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Clemson Football Defensive Line Depth: The Importance of Recruiting

COLLEGE FOOTBALL: DEC 28 CFP Semifinal at the Fiesta Bowl - Clemson v Ohio State Photo by Kevin Abele/Icon Sportswire via Getty Images

We’ve spent the aftermath of the last few weeks talking about Clemson’s lack of depth on the defensive line. Tyler Davis’ injury has exposed a real vulnerability in Clemson’s defense. Add in the injuries at linebacker and you get what we saw against Notre Dame, especially with QBs willing to leave the pocket and run.

One of the things we talk about every year after Signing Day is the idea of meeting our needs at various positions. A school can sign a top-5 class every year, but if it isn’t building depth, or recruiting well at certain positions, that top-5 class is meaningless. We’ve talked before about offensive line recruiting in particular and the idea of hitting numbers, but it isn’t a problem limited to one position group. This year we’ve seen what can happen on the defensive line when numbers aren’t hit and players leave unexpectedly.

Below is a list of players that committed to Clemson at DT and DE over the last 4 recruiting classes. In addition, Nyles Pinckney is on the list since he redshirted. All ratings come from 247Composite rankings to maintain consistency. First we’ll look at the DTs

Defensive Tackle Commits

Player Year Rating
Player Year Rating
Nyles Pinckney 2016 4
Josh Belk 2018 4
Darnell Jefferies 2018 3
Tayquon Johnson 2019 3
Tyler Davis 2019 4
Bryan Bresee 2020 5
Demonte Capehart 2020 4
Tre Williams 2020 4

The biggest problem here is that there isn’t a lot of upperclassman talent. We have Pinckney, and he’s certainly gotten snaps, but his struggles to be a consistently effective player really hurt the line. Josh Belk would be a junior but he left before ever playing a snap, and Darnell Jefferies was a project that continues on - he’s had 45 snaps all year.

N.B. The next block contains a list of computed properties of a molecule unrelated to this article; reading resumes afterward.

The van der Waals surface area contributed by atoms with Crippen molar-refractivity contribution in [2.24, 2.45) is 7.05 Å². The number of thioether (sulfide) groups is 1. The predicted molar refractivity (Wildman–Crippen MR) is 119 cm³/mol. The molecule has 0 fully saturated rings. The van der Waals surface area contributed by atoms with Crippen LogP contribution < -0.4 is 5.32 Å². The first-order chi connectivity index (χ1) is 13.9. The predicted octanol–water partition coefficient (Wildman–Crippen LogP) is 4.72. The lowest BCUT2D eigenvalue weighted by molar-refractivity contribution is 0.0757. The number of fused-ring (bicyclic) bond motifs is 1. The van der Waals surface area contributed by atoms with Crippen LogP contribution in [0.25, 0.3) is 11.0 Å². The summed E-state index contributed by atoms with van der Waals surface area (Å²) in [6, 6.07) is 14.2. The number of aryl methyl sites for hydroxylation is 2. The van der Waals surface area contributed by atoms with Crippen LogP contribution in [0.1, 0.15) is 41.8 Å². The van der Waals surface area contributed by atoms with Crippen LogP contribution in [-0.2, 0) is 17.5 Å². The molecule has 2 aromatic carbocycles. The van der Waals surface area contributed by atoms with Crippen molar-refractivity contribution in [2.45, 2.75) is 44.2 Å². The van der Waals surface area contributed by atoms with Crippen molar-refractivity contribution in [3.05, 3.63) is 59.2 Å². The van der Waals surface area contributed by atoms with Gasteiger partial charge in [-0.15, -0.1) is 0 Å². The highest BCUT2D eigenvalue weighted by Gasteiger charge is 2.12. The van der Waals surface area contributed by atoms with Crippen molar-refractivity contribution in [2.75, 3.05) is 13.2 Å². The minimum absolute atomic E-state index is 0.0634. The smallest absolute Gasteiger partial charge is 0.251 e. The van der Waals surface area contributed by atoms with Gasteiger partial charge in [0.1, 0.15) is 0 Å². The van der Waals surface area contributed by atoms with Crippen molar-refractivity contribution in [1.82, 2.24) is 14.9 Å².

And, of course, the big hole comes from the class of 2017. Clemson recruited 0 defensive tackles that year, and the only DT on the roster from that class is Jordan Williams, who was originally recruited as a DE. Williams has played a decent amount, but he isn’t that presence you’d expect from an older DT that has a natural ability.

Defensive End Commits

Player Year Rating
Player Year Rating
Logan Rudolph 2017 4
Justin Foster 2017 4
Jordan Williams 2017 4
Xavier Thomas 2018 4
KJ Henry 2018 5
Justin Mascoll 2018 4
Etinosa Reuben 2019 3
Ruke Orhorhoro 2019 3
Myles Murphy 2020 5

At defensive end we see that recruiting numbers have been better, but transfers and position changes have hurt the ends. Logan Rudolph is obviously no longer with the team, and while Justin Foster should be contributing, he hasn’t been healthy enough to play a snap. We also know that Xavier Thomas has been coming back from COVID-19, and that has hampered his performance. That has left Justin Mascoll and KJ Henry as the primary ends.

It is worth noting that Etinosa Reuben, Jordan Williams, and Ruke Orhorhoro all moved from DE to DT as their careers have progressed at Clemson. To make up the numbers Regan Upshaw has a scholarship (a former walk-on from the 2016 class) and Greg Williams moved from LB to DE. So, the total numbers at both positions look good, but when we look at the available talent Clemson is forced to rely on a lot of young players.

This isn’t a new problem. Last year we talked about how young the defensive line would be and the concerns about the pass rush. We saw it manifest in some 3-man fronts from Brent Venables, but also in a lack of a pass rush. In 2016 Clemson recruited LaSamuel Davis, Dexter Lawrence, Pinckney, and Xavier Kelly. Outside of Lawrence, who was gone, there wasn’t a lot of talent there to help out.

The good news is there is a lot of young talent in the pipeline. As these guys get experience this year they’ll be in a great position going forward. The class of 2021 also has some exciting talent in Cade Denhoff, Zaire Patterson, and Payton Page. Obviously, the loss of Korey Foreman is unfortunate, but the talent is coming.

Numbers are still concerning, though. Ideally Clemson is taking 2 DTs and 2 DEs every year at a minimum. The 2021 class needs another DT to hit that mark. Then if there are guys worth oversigning you can take on one or two, and some years you can take 3 at either position without affecting the numbers. But skipping out on a position for one class leaves Clemson open to problems with injuries, transfers, or guys just not panning out. And when it combines with inexperience at other positions on the defense it can lead to a drop in performance from what we are used to seeing under Brent Venables.